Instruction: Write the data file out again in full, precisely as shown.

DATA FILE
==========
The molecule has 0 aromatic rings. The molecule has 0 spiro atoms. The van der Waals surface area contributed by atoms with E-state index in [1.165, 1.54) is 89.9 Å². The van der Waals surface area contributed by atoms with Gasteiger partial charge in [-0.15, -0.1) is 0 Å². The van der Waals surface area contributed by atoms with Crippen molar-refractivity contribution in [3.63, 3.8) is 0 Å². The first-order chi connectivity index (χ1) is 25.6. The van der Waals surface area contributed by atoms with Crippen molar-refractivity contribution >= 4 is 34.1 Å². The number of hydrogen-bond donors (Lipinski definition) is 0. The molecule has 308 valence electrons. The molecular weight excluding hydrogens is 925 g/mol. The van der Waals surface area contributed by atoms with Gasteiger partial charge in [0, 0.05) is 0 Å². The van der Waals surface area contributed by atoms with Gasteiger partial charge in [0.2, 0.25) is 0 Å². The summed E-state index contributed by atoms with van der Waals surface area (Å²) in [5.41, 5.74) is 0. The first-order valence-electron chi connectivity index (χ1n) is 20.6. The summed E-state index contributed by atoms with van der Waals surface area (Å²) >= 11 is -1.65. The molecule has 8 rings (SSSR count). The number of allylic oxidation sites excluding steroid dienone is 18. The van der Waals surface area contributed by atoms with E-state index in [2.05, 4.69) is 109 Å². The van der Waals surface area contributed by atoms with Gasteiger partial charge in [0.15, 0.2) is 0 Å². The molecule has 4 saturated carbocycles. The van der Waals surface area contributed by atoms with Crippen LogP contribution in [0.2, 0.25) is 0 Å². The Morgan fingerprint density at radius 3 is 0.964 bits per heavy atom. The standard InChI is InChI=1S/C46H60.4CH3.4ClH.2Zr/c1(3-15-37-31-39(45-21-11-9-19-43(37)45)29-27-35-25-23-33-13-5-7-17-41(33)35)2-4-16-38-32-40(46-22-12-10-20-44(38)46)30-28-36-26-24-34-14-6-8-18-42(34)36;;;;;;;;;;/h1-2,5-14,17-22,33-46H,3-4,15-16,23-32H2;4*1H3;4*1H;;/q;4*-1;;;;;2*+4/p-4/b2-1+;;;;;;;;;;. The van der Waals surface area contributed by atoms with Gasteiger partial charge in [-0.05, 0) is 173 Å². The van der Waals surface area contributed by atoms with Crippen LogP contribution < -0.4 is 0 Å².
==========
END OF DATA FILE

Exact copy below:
The molecule has 0 aromatic rings. The molecule has 0 spiro atoms. The van der Waals surface area contributed by atoms with E-state index in [1.165, 1.54) is 89.9 Å². The van der Waals surface area contributed by atoms with Gasteiger partial charge in [-0.15, -0.1) is 0 Å². The van der Waals surface area contributed by atoms with Crippen molar-refractivity contribution in [3.63, 3.8) is 0 Å². The first-order chi connectivity index (χ1) is 25.6. The van der Waals surface area contributed by atoms with Crippen molar-refractivity contribution >= 4 is 34.1 Å². The number of hydrogen-bond donors (Lipinski definition) is 0. The molecule has 308 valence electrons. The molecular weight excluding hydrogens is 925 g/mol. The van der Waals surface area contributed by atoms with Gasteiger partial charge in [0, 0.05) is 0 Å². The van der Waals surface area contributed by atoms with Gasteiger partial charge in [0.2, 0.25) is 0 Å². The summed E-state index contributed by atoms with van der Waals surface area (Å²) in [5.41, 5.74) is 0. The first-order valence-electron chi connectivity index (χ1n) is 20.6. The summed E-state index contributed by atoms with van der Waals surface area (Å²) >= 11 is -1.65. The molecule has 8 rings (SSSR count). The number of allylic oxidation sites excluding steroid dienone is 18. The van der Waals surface area contributed by atoms with E-state index in [2.05, 4.69) is 109 Å². The van der Waals surface area contributed by atoms with Gasteiger partial charge in [0.15, 0.2) is 0 Å². The molecule has 4 saturated carbocycles. The van der Waals surface area contributed by atoms with Crippen LogP contribution in [0.2, 0.25) is 0 Å². The Morgan fingerprint density at radius 3 is 0.964 bits per heavy atom. The standard InChI is InChI=1S/C46H60.4CH3.4ClH.2Zr/c1(3-15-37-31-39(45-21-11-9-19-43(37)45)29-27-35-25-23-33-13-5-7-17-41(33)35)2-4-16-38-32-40(46-22-12-10-20-44(38)46)30-28-36-26-24-34-14-6-8-18-42(34)36;;;;;;;;;;/h1-2,5-14,17-22,33-46H,3-4,15-16,23-32H2;4*1H3;4*1H;;/q;4*-1;;;;;2*+4/p-4/b2-1+;;;;;;;;;;. The van der Waals surface area contributed by atoms with Gasteiger partial charge in [-0.05, 0) is 173 Å². The van der Waals surface area contributed by atoms with Crippen LogP contribution < -0.4 is 0 Å².